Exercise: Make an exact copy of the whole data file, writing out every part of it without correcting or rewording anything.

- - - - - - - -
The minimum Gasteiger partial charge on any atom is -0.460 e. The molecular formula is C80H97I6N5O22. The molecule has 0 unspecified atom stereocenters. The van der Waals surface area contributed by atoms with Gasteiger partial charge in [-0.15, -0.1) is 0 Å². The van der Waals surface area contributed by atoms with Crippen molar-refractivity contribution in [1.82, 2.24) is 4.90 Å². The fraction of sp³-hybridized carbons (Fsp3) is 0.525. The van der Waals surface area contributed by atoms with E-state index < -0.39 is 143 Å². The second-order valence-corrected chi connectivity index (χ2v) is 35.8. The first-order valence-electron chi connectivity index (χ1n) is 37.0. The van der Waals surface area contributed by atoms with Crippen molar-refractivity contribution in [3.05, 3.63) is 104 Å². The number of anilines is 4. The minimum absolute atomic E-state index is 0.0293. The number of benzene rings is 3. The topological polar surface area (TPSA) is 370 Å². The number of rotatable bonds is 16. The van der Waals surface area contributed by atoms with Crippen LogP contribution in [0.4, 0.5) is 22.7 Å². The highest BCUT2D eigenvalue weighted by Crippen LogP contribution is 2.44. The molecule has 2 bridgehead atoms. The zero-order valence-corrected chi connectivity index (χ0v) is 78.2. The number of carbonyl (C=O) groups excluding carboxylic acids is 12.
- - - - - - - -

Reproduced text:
The minimum Gasteiger partial charge on any atom is -0.460 e. The molecular formula is C80H97I6N5O22. The molecule has 0 unspecified atom stereocenters. The van der Waals surface area contributed by atoms with Gasteiger partial charge in [-0.15, -0.1) is 0 Å². The van der Waals surface area contributed by atoms with Crippen molar-refractivity contribution in [1.82, 2.24) is 4.90 Å². The fraction of sp³-hybridized carbons (Fsp3) is 0.525. The van der Waals surface area contributed by atoms with E-state index < -0.39 is 143 Å². The second-order valence-corrected chi connectivity index (χ2v) is 35.8. The first-order valence-electron chi connectivity index (χ1n) is 37.0. The van der Waals surface area contributed by atoms with Crippen molar-refractivity contribution in [3.05, 3.63) is 104 Å². The number of anilines is 4. The minimum absolute atomic E-state index is 0.0293. The number of benzene rings is 3. The topological polar surface area (TPSA) is 370 Å². The number of rotatable bonds is 16. The van der Waals surface area contributed by atoms with Crippen LogP contribution in [0.4, 0.5) is 22.7 Å². The highest BCUT2D eigenvalue weighted by Crippen LogP contribution is 2.44. The molecule has 2 bridgehead atoms. The zero-order valence-corrected chi connectivity index (χ0v) is 78.2. The number of carbonyl (C=O) groups excluding carboxylic acids is 12.